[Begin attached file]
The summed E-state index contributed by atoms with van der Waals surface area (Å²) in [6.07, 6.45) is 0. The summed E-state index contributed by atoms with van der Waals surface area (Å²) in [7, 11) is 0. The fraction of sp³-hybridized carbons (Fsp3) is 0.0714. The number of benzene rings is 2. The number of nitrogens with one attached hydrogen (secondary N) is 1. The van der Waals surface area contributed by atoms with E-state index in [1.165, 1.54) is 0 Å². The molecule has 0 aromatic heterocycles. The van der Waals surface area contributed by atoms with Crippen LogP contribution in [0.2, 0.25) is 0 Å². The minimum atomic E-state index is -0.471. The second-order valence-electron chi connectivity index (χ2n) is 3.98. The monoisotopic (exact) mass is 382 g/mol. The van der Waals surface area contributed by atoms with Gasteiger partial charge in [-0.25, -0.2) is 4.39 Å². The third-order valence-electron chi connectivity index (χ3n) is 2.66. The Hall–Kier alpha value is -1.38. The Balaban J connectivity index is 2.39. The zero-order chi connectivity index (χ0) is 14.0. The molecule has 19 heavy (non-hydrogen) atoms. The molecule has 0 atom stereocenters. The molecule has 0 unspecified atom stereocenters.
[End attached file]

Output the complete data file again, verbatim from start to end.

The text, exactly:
The summed E-state index contributed by atoms with van der Waals surface area (Å²) in [6.07, 6.45) is 0. The summed E-state index contributed by atoms with van der Waals surface area (Å²) in [7, 11) is 0. The fraction of sp³-hybridized carbons (Fsp3) is 0.0714. The number of benzene rings is 2. The number of nitrogens with one attached hydrogen (secondary N) is 1. The van der Waals surface area contributed by atoms with E-state index in [1.165, 1.54) is 0 Å². The molecule has 0 aromatic heterocycles. The van der Waals surface area contributed by atoms with Crippen LogP contribution in [0.2, 0.25) is 0 Å². The minimum atomic E-state index is -0.471. The second-order valence-electron chi connectivity index (χ2n) is 3.98. The monoisotopic (exact) mass is 382 g/mol. The van der Waals surface area contributed by atoms with Gasteiger partial charge in [-0.25, -0.2) is 4.39 Å². The third-order valence-electron chi connectivity index (χ3n) is 2.66. The Hall–Kier alpha value is -1.38. The Balaban J connectivity index is 2.39. The zero-order chi connectivity index (χ0) is 14.0. The molecule has 19 heavy (non-hydrogen) atoms. The molecule has 0 atom stereocenters. The molecule has 0 unspecified atom stereocenters.